About Those Flu Vaccines…

Written by Jill Chapin. Posted in Healthcare

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Published on November 24, 2013 with 4 Comments


By Jill Chapin

November 24, 2013

With flu season officially underway, there are people lining up like lemmings to get flu shots. Others have taken a step back from the constant media barrage to get a shot because they know that some people will get the flu shot and the flu, and others will get neither, remaining healthy throughout the season.

For every report of the effectiveness of flu vaccines, there are other, quite respectable counter-reports that all is not as rosy with them as you might believe. And anyone implying that the anti-vaccine crowd has zero scientific evidence for its claims is simply out of touch, especially in light of what even the CDC and many medical professionals also believe.

For starters, just a few years ago, a new analysis found that the flu vaccine provides only moderate protection, and even that can be greatly reduced – or even absent – during some flu seasons.

For instance, the CDC’s recent studies showed that this year’s vaccine – one with a better match with the virus than usual – can reduce your risk of contracting the flu by about only 60%. This is close to your having a 50-50 chance of getting the flu with the flu shot. Further, the CDC acknowledges that studies finding any perceived reduction in death rates may be due to the “healthy-user effect” which is the tendency for healthier rather than less healthy people to be vaccinated.

Dr. Peter Doshi, a Johns Hopkins scientist charges that although flu vaccines are being pushed on us in unprecedented numbers, they are even less effective than the CDC’s above estimates. He further says that people, including doctors, assume that solid research is behind officials’ claims that vaccines save lives, when in fact this is not the case.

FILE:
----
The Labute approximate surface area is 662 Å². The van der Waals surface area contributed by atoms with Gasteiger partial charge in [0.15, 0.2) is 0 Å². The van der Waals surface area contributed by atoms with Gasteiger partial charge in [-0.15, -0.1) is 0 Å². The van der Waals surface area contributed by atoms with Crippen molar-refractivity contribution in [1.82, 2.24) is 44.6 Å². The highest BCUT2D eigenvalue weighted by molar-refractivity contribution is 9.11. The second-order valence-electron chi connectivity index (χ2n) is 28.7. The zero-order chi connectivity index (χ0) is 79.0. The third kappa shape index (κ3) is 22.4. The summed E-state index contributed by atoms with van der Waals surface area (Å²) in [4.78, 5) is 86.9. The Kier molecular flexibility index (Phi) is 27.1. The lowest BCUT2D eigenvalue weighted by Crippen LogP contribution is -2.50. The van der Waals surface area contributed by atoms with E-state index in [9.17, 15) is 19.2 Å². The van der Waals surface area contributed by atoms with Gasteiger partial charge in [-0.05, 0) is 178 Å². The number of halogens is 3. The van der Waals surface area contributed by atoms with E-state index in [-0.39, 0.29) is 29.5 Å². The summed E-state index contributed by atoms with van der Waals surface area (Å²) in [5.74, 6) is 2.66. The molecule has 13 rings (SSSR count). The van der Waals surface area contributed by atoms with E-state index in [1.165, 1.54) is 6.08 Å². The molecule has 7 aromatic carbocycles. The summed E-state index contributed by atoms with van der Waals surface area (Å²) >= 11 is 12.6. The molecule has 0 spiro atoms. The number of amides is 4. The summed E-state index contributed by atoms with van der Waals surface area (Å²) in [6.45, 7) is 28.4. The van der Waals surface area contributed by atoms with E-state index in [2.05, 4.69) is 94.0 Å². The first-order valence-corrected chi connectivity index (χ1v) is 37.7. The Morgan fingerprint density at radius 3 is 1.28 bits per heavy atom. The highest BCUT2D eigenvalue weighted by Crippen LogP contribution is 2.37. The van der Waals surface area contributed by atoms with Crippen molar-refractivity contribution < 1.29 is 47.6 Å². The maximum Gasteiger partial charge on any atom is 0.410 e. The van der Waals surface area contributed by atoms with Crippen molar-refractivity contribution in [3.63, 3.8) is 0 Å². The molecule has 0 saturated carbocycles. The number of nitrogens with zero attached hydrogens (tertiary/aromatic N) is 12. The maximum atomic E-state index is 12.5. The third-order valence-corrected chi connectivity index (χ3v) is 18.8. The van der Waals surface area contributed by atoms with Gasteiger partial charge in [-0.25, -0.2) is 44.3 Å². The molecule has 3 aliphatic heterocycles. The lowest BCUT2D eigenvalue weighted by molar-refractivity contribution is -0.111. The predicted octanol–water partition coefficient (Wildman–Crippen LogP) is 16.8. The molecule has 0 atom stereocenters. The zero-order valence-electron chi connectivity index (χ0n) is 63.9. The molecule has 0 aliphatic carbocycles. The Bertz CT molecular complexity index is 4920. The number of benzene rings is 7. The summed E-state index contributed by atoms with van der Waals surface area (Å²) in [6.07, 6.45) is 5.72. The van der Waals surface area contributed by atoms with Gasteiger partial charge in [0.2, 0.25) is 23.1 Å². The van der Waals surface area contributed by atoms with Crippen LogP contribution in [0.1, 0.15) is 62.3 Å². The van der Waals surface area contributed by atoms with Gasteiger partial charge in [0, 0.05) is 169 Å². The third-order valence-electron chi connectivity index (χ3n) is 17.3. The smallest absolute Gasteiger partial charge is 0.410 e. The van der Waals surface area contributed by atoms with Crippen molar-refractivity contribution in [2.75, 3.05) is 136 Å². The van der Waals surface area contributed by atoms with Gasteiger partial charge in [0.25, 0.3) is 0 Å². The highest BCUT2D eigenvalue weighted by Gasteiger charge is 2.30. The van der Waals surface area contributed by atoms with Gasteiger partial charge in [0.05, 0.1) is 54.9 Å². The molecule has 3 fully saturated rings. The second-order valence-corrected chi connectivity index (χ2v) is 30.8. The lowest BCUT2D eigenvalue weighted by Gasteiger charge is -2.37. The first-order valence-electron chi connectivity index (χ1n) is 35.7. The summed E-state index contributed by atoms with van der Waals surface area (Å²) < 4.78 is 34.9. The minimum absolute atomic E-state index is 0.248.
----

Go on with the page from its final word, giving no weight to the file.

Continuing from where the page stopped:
He succinctly summed up the aggressive flu vaccine drive by saying that influenza is a case of “disease mongering” in an effort to expand markets. It couldn’t have been due to a genuine threat inasmuch as deaths from the flu declined sharply during the middle of the 20th century, long before the big push for vaccines in recent years.

But there is solid research showing that what we ingest plays a much larger role in flu prevention than what the medical profession tells us. For starters, just eating lots of foods high in anti-oxidants such as blueberries, artichokes, nuts, and scores of other foods can strengthen our immune system. Antioxidants help prevent and repair oxidative stress which is a process that damages cells. Common sense and logic would tell us that healthy cells are better able to fend off the flu.

Conversely, flu shots contain mercury which suppresses healthy immune functions. Mercury is an immunotoxin, a poison to the immune system. Are you comfortable with your doctor advocating a flu shot, essentially advising you to take a little poison?

Shortly after a flu shot, your immune system can actually be less able to fight off the flu. This could be why some people think the flu shot gave them the flu. It may have, but not in the way they imagine.

Wouldn’t it be more in line with your doctor’s profession to first do no harm, and instead redirect you towards foods you can eat and things you can avoid to build your immune system to more effectively stave off the chances of your getting the flu?

Dr. Russell Blaylock, a neurosurgeon, said that promoting flu vaccines is one of the most aggressive public health policies in the U.S. Available doses of vaccines skyrocketed from 32 million only 20 years ago to 135 million today. Health officials are worried about these large stockpiles because a lot of money would be lost if too many Americans choose to decline the flu vaccine; in fact, less than 50% of Americans are getting vaccinated this season.

As with most medicines, even the ones that are proven highly effective, they must be taken with more than a little caution. Sir William Osler, a physician who was one of the four founding professors of Johns Hopkins Hospital, explained it best. He said that the person who takes medicine must recover twice, once from the disease, and once from the medicine.

Jill Chapin

Jill Chapin

Jill Chapin has been a guest writer and columnist in several Los Angeles area papers for over fifteen years. She has written a bilingual parenting book titled, "If You Have Kids, Then Be a Parent!" and a children's book entitled, "My Magic Bubble."

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